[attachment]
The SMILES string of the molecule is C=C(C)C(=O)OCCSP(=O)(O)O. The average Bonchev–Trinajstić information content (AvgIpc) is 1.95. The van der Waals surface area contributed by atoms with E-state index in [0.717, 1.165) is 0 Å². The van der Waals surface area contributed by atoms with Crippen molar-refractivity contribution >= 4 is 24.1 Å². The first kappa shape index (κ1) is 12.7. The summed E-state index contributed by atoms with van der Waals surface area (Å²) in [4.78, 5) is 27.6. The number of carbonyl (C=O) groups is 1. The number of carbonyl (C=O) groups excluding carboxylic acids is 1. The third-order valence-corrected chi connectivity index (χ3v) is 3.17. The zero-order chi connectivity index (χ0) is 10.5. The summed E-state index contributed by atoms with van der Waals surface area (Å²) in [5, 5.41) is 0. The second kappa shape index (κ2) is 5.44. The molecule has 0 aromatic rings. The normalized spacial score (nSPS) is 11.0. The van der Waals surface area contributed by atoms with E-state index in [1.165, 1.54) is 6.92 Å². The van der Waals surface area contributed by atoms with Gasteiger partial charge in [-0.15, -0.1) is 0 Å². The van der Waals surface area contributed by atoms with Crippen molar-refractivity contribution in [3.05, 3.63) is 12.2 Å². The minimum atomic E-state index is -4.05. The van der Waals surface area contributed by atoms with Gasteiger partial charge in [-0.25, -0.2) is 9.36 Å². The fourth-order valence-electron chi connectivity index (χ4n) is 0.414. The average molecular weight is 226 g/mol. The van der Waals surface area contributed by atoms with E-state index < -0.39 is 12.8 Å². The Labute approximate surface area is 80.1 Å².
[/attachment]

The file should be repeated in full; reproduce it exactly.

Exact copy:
The SMILES string of the molecule is C=C(C)C(=O)OCCSP(=O)(O)O. The average Bonchev–Trinajstić information content (AvgIpc) is 1.95. The van der Waals surface area contributed by atoms with E-state index in [0.717, 1.165) is 0 Å². The van der Waals surface area contributed by atoms with Crippen molar-refractivity contribution >= 4 is 24.1 Å². The first kappa shape index (κ1) is 12.7. The summed E-state index contributed by atoms with van der Waals surface area (Å²) in [4.78, 5) is 27.6. The number of carbonyl (C=O) groups is 1. The number of carbonyl (C=O) groups excluding carboxylic acids is 1. The third-order valence-corrected chi connectivity index (χ3v) is 3.17. The zero-order chi connectivity index (χ0) is 10.5. The summed E-state index contributed by atoms with van der Waals surface area (Å²) in [5, 5.41) is 0. The second kappa shape index (κ2) is 5.44. The molecule has 0 aromatic rings. The normalized spacial score (nSPS) is 11.0. The van der Waals surface area contributed by atoms with E-state index in [1.165, 1.54) is 6.92 Å². The van der Waals surface area contributed by atoms with Gasteiger partial charge in [-0.15, -0.1) is 0 Å². The van der Waals surface area contributed by atoms with Crippen molar-refractivity contribution in [3.05, 3.63) is 12.2 Å². The minimum atomic E-state index is -4.05. The van der Waals surface area contributed by atoms with Gasteiger partial charge in [-0.25, -0.2) is 9.36 Å². The fourth-order valence-electron chi connectivity index (χ4n) is 0.414. The average molecular weight is 226 g/mol. The van der Waals surface area contributed by atoms with E-state index < -0.39 is 12.8 Å². The Labute approximate surface area is 80.1 Å².